Friday, June 26, 2009

Atlanta Icon Performs Musical Review

Please see my review of Libby Whittemore at Actor's Express at my new blogging site,, and sign up there to receive my latest posts delivered directly to your Inbox or to your news feed.

I have had such good feedback from this blog that I have moved it to another format that works much better.

Thank you for your support!

-Susan Asher

Thursday, June 25, 2009

LIbby Whittemore Performs at Actor's Express

Please see my interview with cabaret singer Libby Whittemore at my new blogging site,, and sign up there to receive my latest posts. Libby will be performing at Actor’s Express this Thursday through Sunday at 7:30 p.m.

I have had such good feedback from this blog that I have moved it to another format that works much better.

Please visit me often at You can go there and sign up to get new updates on the arts delivered directly to your Inbox.

Thank you for your support!

Wednesday, June 24, 2009

'A Midsummer Night's Dream'

Please see my review of Georgia Shakespeare's "A Midsummer Night's Dream," at my new blogging site,, and sign up there to receive my latest posts.

I have had such good feedback from this blog that I have moved it to another format that works much better.

Please visit me often at You can go there and sign up to get new updates on the arts delivered directly to your Inbox.

Thank you for your support!

Sunday, June 21, 2009

'End Days' Brings Rapture

Review by guest blogger: Karin Koser

Horizon Theatre Company’s smart and sassy production of “End Days,” a play that revolves around Armageddon, blends hilarity with one character’s certainty that the world is ending.

Fresh-voiced playwright Deborah Zoe Laufer brings a zany, entertaining twist to the prediction of the world's impending doom. Having recently found Jesus, Sylvia Stein (Stacy Melich) a former reformed Jew, enters her kitchen carrying a load of Bibles. Jesus Christ, dressed in a robe and sandals, follows closely behind. With Sylvia's expectation that Armageddon is coming soon, Sylvia—with Jesus’ help—tries to save as many souls as she can. Her toughest sells are in her own household: her husband, Arthur (Robin Bloodworth), and her whiny, foul-mouthed, goth daughter, Rachel (Maia Knispel).

Jesus (Adam Fristoe) takes turns visiting Sylvia, while astrophysicist and atheist Stephen Hawking (also played by Fristoe) visits Rachel, an atheist. Fristoe uses physical comedy masterfully and subtly throughout the play. I’m not sure whether I liked him better as the cardboard Jesus or as the realistic Hawking, whose funniest bit is when he smokes pot with Rachel.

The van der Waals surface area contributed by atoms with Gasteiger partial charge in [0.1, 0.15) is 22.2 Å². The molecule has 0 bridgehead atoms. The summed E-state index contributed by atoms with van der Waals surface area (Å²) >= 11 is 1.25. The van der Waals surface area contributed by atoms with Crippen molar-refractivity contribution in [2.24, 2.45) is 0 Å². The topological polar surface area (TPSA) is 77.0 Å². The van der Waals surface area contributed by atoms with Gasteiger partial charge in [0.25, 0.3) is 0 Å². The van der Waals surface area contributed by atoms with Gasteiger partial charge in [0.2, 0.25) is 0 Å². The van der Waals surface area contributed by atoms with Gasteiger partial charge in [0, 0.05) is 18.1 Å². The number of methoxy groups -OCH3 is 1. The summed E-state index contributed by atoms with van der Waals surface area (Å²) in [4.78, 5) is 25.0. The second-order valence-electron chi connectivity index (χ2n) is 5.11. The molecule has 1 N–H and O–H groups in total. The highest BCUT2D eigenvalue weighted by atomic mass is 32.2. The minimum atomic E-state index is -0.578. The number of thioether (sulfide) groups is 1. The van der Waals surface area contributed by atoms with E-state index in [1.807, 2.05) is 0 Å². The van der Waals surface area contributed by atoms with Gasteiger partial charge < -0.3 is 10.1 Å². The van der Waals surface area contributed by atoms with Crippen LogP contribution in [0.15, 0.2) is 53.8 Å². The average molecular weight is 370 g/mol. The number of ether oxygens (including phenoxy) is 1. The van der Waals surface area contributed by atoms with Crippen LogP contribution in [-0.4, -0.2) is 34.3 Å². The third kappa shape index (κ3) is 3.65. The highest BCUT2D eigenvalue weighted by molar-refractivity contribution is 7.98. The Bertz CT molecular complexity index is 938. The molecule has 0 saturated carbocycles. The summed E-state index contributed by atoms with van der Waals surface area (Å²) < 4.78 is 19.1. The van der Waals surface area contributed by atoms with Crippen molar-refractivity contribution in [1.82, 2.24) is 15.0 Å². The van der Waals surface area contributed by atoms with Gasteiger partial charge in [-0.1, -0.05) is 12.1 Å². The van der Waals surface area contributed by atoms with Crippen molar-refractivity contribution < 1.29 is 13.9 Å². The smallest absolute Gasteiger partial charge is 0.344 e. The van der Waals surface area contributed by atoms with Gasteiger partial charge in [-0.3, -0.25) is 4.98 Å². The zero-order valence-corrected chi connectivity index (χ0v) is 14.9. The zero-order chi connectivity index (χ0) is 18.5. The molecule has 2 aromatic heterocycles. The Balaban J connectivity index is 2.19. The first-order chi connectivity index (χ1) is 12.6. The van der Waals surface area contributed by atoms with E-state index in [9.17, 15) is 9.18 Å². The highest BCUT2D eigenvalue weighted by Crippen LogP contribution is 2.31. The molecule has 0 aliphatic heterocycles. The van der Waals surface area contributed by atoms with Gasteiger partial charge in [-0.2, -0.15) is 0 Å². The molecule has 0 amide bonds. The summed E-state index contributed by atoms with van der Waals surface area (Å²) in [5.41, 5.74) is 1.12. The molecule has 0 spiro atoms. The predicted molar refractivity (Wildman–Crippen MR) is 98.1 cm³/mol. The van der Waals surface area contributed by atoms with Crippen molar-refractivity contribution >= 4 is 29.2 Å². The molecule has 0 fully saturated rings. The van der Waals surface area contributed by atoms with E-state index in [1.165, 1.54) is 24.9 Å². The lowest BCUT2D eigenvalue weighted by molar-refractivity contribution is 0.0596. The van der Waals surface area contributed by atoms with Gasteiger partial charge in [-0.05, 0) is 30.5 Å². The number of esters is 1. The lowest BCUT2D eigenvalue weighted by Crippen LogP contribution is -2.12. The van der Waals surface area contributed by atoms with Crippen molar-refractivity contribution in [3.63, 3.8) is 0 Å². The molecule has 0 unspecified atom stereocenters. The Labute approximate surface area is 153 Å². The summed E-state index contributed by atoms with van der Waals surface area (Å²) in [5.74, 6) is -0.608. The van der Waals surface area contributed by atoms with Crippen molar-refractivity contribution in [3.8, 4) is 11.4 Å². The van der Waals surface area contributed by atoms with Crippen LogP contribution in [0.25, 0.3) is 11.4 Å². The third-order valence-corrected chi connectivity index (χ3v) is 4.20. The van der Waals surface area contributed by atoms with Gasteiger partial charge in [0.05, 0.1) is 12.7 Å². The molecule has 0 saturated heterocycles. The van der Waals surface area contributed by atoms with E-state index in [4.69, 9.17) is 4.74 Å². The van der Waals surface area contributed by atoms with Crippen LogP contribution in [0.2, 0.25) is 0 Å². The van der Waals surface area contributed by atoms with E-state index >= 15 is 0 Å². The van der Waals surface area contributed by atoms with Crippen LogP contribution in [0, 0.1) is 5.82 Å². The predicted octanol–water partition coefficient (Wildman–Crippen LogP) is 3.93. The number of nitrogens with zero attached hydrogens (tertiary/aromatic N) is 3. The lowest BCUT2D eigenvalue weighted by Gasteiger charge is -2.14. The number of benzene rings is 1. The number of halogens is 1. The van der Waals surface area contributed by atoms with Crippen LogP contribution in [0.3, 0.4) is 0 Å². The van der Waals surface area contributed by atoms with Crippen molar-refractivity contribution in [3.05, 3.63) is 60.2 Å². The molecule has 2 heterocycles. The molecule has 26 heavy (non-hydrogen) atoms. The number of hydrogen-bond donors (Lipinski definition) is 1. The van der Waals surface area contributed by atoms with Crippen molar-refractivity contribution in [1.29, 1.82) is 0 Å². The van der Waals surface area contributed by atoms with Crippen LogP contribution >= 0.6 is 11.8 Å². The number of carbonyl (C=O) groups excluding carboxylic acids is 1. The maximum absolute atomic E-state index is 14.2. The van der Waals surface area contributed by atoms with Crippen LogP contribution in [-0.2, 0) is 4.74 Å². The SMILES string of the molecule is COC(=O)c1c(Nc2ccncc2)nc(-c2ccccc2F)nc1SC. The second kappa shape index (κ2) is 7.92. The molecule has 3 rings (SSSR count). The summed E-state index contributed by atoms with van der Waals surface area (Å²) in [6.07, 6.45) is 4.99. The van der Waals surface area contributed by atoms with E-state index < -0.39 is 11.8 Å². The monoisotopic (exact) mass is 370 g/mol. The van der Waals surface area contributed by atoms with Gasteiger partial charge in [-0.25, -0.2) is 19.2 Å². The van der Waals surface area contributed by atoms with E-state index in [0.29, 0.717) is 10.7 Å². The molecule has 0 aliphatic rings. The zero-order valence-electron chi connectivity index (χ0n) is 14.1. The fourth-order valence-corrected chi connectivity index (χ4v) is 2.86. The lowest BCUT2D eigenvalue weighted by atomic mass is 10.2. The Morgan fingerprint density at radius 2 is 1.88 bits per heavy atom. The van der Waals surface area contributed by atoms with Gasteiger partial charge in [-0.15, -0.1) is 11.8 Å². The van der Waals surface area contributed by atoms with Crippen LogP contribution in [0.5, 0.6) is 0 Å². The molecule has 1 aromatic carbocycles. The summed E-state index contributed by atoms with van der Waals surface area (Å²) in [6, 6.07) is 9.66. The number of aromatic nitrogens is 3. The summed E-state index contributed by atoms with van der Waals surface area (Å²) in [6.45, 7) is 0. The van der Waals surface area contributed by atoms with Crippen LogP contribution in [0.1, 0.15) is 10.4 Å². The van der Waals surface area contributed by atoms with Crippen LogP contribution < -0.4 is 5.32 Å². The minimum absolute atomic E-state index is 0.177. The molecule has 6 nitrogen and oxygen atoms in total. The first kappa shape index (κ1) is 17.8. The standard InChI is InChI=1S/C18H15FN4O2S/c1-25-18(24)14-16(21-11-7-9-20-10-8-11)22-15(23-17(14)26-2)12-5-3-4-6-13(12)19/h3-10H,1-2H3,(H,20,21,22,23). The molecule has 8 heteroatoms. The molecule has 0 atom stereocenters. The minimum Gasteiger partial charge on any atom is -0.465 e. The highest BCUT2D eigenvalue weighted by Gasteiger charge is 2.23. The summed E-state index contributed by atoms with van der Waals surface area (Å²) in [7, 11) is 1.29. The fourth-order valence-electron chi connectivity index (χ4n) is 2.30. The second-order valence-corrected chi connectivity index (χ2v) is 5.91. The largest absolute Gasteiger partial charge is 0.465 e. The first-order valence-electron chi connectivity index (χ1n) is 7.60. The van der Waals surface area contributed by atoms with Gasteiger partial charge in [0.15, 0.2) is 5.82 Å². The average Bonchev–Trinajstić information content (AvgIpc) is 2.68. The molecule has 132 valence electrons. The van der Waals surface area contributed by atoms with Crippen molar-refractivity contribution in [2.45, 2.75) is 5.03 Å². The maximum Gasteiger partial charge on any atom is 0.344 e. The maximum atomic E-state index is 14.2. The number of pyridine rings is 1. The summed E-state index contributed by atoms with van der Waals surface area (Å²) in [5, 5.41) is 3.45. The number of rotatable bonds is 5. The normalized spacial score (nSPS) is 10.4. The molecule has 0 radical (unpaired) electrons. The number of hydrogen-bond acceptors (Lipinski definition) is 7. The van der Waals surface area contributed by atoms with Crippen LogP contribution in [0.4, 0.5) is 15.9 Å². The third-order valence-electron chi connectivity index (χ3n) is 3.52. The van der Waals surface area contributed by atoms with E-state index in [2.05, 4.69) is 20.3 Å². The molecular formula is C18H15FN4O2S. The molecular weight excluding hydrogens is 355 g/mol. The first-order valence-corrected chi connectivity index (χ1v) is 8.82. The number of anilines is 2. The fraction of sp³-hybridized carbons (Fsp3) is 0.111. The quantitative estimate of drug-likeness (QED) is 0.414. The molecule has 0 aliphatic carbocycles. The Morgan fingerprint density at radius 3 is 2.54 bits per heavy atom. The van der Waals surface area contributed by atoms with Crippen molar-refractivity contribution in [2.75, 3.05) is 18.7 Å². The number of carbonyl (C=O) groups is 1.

The play has many high points, starting with the opening scene featuring an Elvis-clad, guitarist and singer Nelson Steinburg, who has a crush on his new neighbor, Rachel. Nick Arapoglou is believable, lovable and adorable in his role as the bumbling, nerdy, misfit Nelson. He brings the crumbling Stein family closer and brings Arthur out of a depression he’s suffered since losing his job due to 9/11. With all the over-the-top scenes he has, Nelson never overacts, unlike Knispel, who is a bit hard to take at times with her emoting. Hearing Sylvia say, “Thank you, Jesus!” with the zeal of a Pentecostal televangelist never gets old, although Biblical literals may find it offensive.

Laufer’s dialogue is smart, thought-provoking and easy to relate to. Her writing is full of humor, comparing evangelical Christianity to Orthodox Judaism, and professing, “You can’t be Jewish on Saturday and evangelical on Sunday to cover all your bases.”

Expertly directed by Heidi Cline, “End Days” is a joy to watch. Bloodworth is terrific—except for his inconsistencies with his character’s Boston accent. His “comeback” scene moved me to tears. Melich is outstanding as the overly zealous, anxious convert, and Arapoglou is an up-and-comer to keep your eye on. Knispel is annoying at times, but redeems herself when she stops "acting" to make me want to see her in a softer part. And Fristoe nearly steals the show.

"End Days" at Horizon Theatre Company runs through June 28.